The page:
Brightburn (2019)

brightburn poster 2019 movie
6.0 Overall Score
Story: 5/10
Acting: 7/10
Visuals: 7/10

Good potential

Falls apart with everyone seeming to forget events as soon as they happen

Movie Info

Movie Name: Brightburn

Studio: Screen Gems

Genre(s): Horror/Comic Book

Release Date(s):  May 9, 2019 (Singapore)/May 24, 2019 (US)

MPAA Rating: R

brightburn david denman elizabeth banks

Honey, we rolled the dice and had a 50/50 chance that he’d turn out cool…our bad

Tori and Kyle Breyer (Elizabeth Banks and David Denman) want a child.  When a ship crashes in their woods in Brightburn and a boy is discovered inside, it seems like a gift from God.  Brandon Breyer (Jackson A. Dunn) seems like the perfect kid…but there is something different about Brandon.  Something is awakening in Brandon, and instead of saving the world, Brandon could destroy it!

Directed by David Yarovesky, Brightburn is a superhero horror movie.  The movie was released to mixed reviews and performed average at the box office.

Though not technically a comic book, Brightburn is a comic book movie.  The idea of Superman choosing a path of evil instead of good isn’t a new idea.  Books like Watchmen, Irredeemable, Invincible, and others have played with this idea (even DC itself with some of their Elseworld titles and of course with “Red Kryptonite”), but it hasn’t been brought to the screen so much…I kind of looked forward to the potential of Brightburn, but the movie falls apart.

brightburn brandon kills father david denman jackson a dunn

You always hurt the ones you love…sometimes a bit more than other times.

The set-up is just like Action Comics.  A loving couple find a son from space and try to raise him right, but unlike Clark Kent, Brandon Breyer takes a different direction.  The movie is rather short so the build-up is quick, but then it seems to just take the wrong directions over and over again.  Brandon is demonstrated to be top of his class intelligent, yet isn’t able to cover his crimes before he realizes he doesn’t need to.  The pieces don’t click for Tori (who I understand wants to believe and believes the best in her son), but it often feels like the movie is almost out of order.  Brandon will do something superhuman and crazy, and it is like everyone forgets about it the next day…over and over again.  You could argue that police aren’t looking for a flying kid as a criminal, but it also is too obvious at points that he should be looked at by his parents and authorities.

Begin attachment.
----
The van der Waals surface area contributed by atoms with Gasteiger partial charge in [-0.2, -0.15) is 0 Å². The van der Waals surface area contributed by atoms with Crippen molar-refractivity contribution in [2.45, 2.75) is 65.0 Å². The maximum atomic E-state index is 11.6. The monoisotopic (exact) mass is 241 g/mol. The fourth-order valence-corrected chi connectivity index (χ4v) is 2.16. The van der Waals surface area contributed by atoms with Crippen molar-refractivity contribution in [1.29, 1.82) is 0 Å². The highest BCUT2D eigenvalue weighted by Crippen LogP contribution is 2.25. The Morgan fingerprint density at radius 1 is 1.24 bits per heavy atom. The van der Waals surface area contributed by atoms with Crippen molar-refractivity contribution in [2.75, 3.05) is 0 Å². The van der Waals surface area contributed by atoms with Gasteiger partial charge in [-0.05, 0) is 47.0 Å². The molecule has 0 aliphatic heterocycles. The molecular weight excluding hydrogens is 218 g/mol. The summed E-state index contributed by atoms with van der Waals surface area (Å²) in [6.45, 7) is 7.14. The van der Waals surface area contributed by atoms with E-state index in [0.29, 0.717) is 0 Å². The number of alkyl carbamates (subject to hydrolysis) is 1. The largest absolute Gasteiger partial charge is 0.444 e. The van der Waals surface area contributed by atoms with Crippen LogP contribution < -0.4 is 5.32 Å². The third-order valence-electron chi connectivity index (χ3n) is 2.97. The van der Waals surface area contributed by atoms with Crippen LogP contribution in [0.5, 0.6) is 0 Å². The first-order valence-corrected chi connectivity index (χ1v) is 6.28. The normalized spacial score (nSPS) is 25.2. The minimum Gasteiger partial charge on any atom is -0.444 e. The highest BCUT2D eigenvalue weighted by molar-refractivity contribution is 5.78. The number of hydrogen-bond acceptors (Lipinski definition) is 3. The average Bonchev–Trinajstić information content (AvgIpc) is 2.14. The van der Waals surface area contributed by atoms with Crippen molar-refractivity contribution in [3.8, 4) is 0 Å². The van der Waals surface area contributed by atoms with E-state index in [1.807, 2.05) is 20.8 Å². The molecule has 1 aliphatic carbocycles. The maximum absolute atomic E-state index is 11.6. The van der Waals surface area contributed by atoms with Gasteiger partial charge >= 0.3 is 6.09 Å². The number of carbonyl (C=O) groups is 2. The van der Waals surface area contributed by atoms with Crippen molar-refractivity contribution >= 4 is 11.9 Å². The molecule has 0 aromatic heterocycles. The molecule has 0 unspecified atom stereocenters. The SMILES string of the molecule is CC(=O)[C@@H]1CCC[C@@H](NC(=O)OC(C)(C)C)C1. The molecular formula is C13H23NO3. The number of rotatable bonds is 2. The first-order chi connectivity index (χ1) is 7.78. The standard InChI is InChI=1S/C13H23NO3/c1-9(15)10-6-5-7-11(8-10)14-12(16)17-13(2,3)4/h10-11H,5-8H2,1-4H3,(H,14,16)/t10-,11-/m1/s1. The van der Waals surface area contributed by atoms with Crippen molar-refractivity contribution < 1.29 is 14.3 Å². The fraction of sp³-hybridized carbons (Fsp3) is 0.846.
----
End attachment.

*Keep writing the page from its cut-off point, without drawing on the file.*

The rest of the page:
brightburn brandon kills officer

That kid has no respect for authority

The cast is ok.  I was surprised by David Denman’s performance in that it was strong as the father who couldn’t initially connect, connected, and then found the worst in his son.  Elizabeth Banks’ character is poorly written because she comes off more as less intelligent than protective.  Jackson A. Dunn gives a blank performance, but it feels like he needs to do this since he is detached.   There are appearances by Michael Rooker and Rainn Wilson (in a picture cameo of his Super character) which potentially set-up future encounters for Brightburn.

The movie looks good.  It could build up jumps and scares a lot better and the idea of superhuman horror could have even been pushed farther (there are a number of gross-out scenes like eye-glass and car wrecks).  It is kind of what I wanted from something like Glass but still not perfect.

Brightburn was a bit of a disappointment.  It has potential to become a cult favorite due to its subversive superhero themes (especially since everyone “loves” superhero movies right now), and there has been talk of sequels since it is open ended and kind of establishes a “Brightburn” universe.  The future remains unwritten for Brandon…we’ll see if he kills again.

Author: JPRoscoe View all posts by
Follow me on Twitter/Instagram/Letterboxd @JPRoscoe76! Loves all things pop-culture especially if it has a bit of a counter-culture twist. Plays video games (basically from the start when a neighbor brought home an Atari 2600), comic loving (for almost 30 years), and a true critic of movies. Enjoys the art house but also isn't afraid to let in one or two popular movies at the same time.

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